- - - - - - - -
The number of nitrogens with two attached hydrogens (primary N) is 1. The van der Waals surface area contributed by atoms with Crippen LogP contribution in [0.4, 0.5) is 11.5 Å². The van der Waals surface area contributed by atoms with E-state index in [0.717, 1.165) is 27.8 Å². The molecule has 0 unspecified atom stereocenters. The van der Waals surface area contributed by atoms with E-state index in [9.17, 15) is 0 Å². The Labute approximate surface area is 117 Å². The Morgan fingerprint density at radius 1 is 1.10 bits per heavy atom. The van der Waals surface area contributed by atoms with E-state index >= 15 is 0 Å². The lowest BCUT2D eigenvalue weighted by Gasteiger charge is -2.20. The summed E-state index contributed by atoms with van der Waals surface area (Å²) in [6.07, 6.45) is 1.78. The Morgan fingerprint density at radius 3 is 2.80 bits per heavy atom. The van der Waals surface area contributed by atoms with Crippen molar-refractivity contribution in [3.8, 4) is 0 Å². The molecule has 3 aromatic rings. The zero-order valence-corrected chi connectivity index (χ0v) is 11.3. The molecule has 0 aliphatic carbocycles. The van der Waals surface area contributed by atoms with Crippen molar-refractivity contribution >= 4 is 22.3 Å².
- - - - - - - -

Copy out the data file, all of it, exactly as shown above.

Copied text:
The number of nitrogens with two attached hydrogens (primary N) is 1. The van der Waals surface area contributed by atoms with Crippen LogP contribution in [0.4, 0.5) is 11.5 Å². The van der Waals surface area contributed by atoms with E-state index in [0.717, 1.165) is 27.8 Å². The molecule has 0 unspecified atom stereocenters. The van der Waals surface area contributed by atoms with E-state index in [9.17, 15) is 0 Å². The Labute approximate surface area is 117 Å². The Morgan fingerprint density at radius 1 is 1.10 bits per heavy atom. The van der Waals surface area contributed by atoms with E-state index >= 15 is 0 Å². The lowest BCUT2D eigenvalue weighted by Gasteiger charge is -2.20. The summed E-state index contributed by atoms with van der Waals surface area (Å²) in [6.07, 6.45) is 1.78. The Morgan fingerprint density at radius 3 is 2.80 bits per heavy atom. The van der Waals surface area contributed by atoms with Crippen molar-refractivity contribution in [3.8, 4) is 0 Å². The molecule has 3 aromatic rings. The zero-order valence-corrected chi connectivity index (χ0v) is 11.3. The molecule has 0 aliphatic carbocycles. The van der Waals surface area contributed by atoms with Crippen molar-refractivity contribution >= 4 is 22.3 Å².